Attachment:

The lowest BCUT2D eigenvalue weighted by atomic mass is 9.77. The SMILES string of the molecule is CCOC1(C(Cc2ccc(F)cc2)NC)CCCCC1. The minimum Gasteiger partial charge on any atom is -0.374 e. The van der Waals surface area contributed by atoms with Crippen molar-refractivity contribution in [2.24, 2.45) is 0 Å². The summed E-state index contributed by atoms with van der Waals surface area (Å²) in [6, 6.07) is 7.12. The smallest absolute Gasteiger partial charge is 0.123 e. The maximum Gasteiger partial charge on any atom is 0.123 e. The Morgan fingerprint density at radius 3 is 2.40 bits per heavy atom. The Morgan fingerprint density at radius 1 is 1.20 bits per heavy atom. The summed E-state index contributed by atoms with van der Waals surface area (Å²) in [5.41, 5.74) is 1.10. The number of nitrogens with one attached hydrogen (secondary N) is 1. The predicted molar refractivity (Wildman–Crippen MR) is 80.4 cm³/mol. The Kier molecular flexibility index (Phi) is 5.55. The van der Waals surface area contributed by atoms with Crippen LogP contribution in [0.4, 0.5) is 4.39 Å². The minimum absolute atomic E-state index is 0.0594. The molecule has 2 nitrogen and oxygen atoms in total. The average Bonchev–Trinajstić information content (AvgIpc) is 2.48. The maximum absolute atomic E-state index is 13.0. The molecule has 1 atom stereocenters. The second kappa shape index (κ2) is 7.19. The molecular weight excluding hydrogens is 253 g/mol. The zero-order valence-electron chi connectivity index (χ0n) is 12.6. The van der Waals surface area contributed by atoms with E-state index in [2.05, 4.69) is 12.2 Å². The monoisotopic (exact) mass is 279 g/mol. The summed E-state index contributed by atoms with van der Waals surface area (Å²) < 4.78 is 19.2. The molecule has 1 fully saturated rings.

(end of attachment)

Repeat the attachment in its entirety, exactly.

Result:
The lowest BCUT2D eigenvalue weighted by atomic mass is 9.77. The SMILES string of the molecule is CCOC1(C(Cc2ccc(F)cc2)NC)CCCCC1. The minimum Gasteiger partial charge on any atom is -0.374 e. The van der Waals surface area contributed by atoms with Crippen molar-refractivity contribution in [2.24, 2.45) is 0 Å². The summed E-state index contributed by atoms with van der Waals surface area (Å²) in [6, 6.07) is 7.12. The smallest absolute Gasteiger partial charge is 0.123 e. The maximum Gasteiger partial charge on any atom is 0.123 e. The Morgan fingerprint density at radius 3 is 2.40 bits per heavy atom. The Morgan fingerprint density at radius 1 is 1.20 bits per heavy atom. The summed E-state index contributed by atoms with van der Waals surface area (Å²) in [5.41, 5.74) is 1.10. The number of nitrogens with one attached hydrogen (secondary N) is 1. The predicted molar refractivity (Wildman–Crippen MR) is 80.4 cm³/mol. The Kier molecular flexibility index (Phi) is 5.55. The van der Waals surface area contributed by atoms with Crippen LogP contribution in [0.4, 0.5) is 4.39 Å². The minimum absolute atomic E-state index is 0.0594. The molecule has 2 nitrogen and oxygen atoms in total. The average Bonchev–Trinajstić information content (AvgIpc) is 2.48. The maximum absolute atomic E-state index is 13.0. The molecule has 1 atom stereocenters. The second kappa shape index (κ2) is 7.19. The molecular weight excluding hydrogens is 253 g/mol. The zero-order valence-electron chi connectivity index (χ0n) is 12.6. The van der Waals surface area contributed by atoms with E-state index in [2.05, 4.69) is 12.2 Å². The monoisotopic (exact) mass is 279 g/mol. The summed E-state index contributed by atoms with van der Waals surface area (Å²) < 4.78 is 19.2. The molecule has 1 fully saturated rings.